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The design of inclusive curricula for multi-user virtual environments: A framework for developers and educators
journal contributionposted on 06.12.2017, 00:00 by Denise WoodDenise Wood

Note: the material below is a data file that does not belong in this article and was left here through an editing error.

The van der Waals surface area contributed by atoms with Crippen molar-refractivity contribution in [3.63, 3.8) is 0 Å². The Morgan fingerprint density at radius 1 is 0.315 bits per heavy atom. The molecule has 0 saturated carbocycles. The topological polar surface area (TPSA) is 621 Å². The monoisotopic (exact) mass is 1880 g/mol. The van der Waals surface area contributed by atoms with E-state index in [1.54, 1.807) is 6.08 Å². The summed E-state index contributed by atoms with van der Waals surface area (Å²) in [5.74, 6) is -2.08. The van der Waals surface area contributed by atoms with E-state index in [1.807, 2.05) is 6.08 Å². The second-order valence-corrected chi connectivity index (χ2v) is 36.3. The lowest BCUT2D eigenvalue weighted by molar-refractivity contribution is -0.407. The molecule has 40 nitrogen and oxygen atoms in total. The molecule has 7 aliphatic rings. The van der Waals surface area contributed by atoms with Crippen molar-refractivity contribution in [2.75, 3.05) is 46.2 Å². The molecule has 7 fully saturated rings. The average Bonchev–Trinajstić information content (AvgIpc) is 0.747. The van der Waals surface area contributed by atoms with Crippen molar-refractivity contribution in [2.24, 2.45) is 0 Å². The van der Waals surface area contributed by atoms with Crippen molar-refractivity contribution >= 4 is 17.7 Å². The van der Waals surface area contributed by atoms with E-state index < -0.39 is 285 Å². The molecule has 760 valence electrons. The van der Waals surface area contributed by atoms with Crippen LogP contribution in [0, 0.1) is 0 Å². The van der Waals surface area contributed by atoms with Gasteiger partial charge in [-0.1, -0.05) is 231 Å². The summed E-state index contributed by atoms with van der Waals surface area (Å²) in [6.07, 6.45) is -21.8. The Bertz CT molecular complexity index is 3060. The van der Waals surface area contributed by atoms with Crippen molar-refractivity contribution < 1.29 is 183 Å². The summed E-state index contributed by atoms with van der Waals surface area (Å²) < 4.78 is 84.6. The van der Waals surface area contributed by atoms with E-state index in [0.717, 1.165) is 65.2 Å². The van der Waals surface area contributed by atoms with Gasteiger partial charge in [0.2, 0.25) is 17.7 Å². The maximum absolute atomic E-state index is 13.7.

Increasing access to Information Communication Technologies and a growing awareness of the importance of digital media literacy have led many educators to seek innovative solutions to harness the enthusiasm of ‘net gen’ learners while also enhancing their ability to collaborate, communicate and problem solve augmented by digital technologies. One of the emergent trends in response to these demands has been the shift away from traditional models of teaching to more flexible approaches such as the use of multi-user virtual environments (MUVEs) designed to facilitate a more collaborative and participatory approach to student learning. At the same time, international initiatives such as the United Nations Millennium Development Goals, Education for All and the United Nations Convention on the Rights of Persons with Disabilities have highlighted the importance of ensuring that such teaching and learning environments are inclusive of students with diverse needs. Many universities are also responding to a widening participation agenda; a policy focus which aims to increase both the access and success rates of students from low socio-economic backgrounds. Educational technology has long been regarded as a means by which students who may be isolated by disability, geographical location and/or social circumstances can gain access to such learning opportunities. The growth in the use of MUVEs combined with increasing access to mobile communications opens up new opportunities for engaging students from diverse backgrounds through virtual learning environments. Yet despite the potential, there are many challenges in ensuring that the very students who are most able to benefit from such e-learning technologies are not further disadvantaged by a lack of attention to both the technical and pedagogical considerations required in the design of inclusive e-learning environments. This paper reports on the findings of research funded through an Australian Learning andTeaching Council Grant, which aims to increase the opportunities for learners to participate more fully in education through an accessible multi-user virtual learning environment. The paper draws on ethnographic research, trials of undergraduate courses and a framework that can guide educators and designers in developing curricula that maximises the pedagogical affordances of e-learning technologies such as MUVEs, while also addressing the needs of diverse learners.